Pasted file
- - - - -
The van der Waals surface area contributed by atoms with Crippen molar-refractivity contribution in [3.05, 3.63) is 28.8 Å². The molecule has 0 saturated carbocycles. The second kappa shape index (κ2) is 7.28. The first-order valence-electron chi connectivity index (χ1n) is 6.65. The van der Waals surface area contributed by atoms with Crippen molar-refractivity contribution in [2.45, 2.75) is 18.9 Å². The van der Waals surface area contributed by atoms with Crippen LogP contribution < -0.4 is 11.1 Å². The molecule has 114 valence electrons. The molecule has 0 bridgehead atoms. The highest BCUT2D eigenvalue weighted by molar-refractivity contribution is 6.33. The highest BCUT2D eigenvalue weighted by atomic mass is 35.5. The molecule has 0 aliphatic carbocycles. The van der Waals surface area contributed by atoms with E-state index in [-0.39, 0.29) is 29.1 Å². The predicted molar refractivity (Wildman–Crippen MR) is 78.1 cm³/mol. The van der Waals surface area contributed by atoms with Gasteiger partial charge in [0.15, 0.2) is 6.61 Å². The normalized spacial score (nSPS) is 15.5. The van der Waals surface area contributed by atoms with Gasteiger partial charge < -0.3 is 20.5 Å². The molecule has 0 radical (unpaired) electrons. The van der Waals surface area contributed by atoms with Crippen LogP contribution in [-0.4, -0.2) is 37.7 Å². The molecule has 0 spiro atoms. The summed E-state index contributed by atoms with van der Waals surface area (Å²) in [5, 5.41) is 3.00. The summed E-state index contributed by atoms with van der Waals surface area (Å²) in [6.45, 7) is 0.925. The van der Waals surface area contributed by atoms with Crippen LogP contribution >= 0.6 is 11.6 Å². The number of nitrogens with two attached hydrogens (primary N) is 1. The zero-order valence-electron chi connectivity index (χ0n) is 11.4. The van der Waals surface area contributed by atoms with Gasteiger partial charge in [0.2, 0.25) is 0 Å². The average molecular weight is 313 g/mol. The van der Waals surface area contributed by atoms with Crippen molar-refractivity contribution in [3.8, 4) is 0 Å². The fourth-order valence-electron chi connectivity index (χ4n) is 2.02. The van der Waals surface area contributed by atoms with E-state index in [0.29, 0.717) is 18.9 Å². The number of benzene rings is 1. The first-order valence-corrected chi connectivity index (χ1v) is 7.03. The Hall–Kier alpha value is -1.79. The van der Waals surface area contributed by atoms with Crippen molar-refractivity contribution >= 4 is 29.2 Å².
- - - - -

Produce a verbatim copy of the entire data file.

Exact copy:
The van der Waals surface area contributed by atoms with Crippen molar-refractivity contribution in [3.05, 3.63) is 28.8 Å². The molecule has 0 saturated carbocycles. The second kappa shape index (κ2) is 7.28. The first-order valence-electron chi connectivity index (χ1n) is 6.65. The van der Waals surface area contributed by atoms with Crippen molar-refractivity contribution in [2.45, 2.75) is 18.9 Å². The van der Waals surface area contributed by atoms with Crippen LogP contribution < -0.4 is 11.1 Å². The molecule has 114 valence electrons. The molecule has 0 bridgehead atoms. The highest BCUT2D eigenvalue weighted by molar-refractivity contribution is 6.33. The highest BCUT2D eigenvalue weighted by atomic mass is 35.5. The molecule has 0 aliphatic carbocycles. The van der Waals surface area contributed by atoms with E-state index in [-0.39, 0.29) is 29.1 Å². The predicted molar refractivity (Wildman–Crippen MR) is 78.1 cm³/mol. The van der Waals surface area contributed by atoms with Gasteiger partial charge in [0.15, 0.2) is 6.61 Å². The normalized spacial score (nSPS) is 15.5. The van der Waals surface area contributed by atoms with Gasteiger partial charge < -0.3 is 20.5 Å². The molecule has 0 radical (unpaired) electrons. The van der Waals surface area contributed by atoms with Crippen LogP contribution in [-0.4, -0.2) is 37.7 Å². The molecule has 0 spiro atoms. The summed E-state index contributed by atoms with van der Waals surface area (Å²) in [5, 5.41) is 3.00. The summed E-state index contributed by atoms with van der Waals surface area (Å²) in [6.45, 7) is 0.925. The van der Waals surface area contributed by atoms with Crippen LogP contribution >= 0.6 is 11.6 Å². The number of nitrogens with two attached hydrogens (primary N) is 1. The zero-order valence-electron chi connectivity index (χ0n) is 11.4. The van der Waals surface area contributed by atoms with Gasteiger partial charge in [0.2, 0.25) is 0 Å². The average molecular weight is 313 g/mol. The van der Waals surface area contributed by atoms with Crippen molar-refractivity contribution in [3.8, 4) is 0 Å². The fourth-order valence-electron chi connectivity index (χ4n) is 2.02. The van der Waals surface area contributed by atoms with E-state index in [0.29, 0.717) is 18.9 Å². The number of benzene rings is 1. The first-order valence-corrected chi connectivity index (χ1v) is 7.03. The Hall–Kier alpha value is -1.79. The van der Waals surface area contributed by atoms with Crippen molar-refractivity contribution >= 4 is 29.2 Å².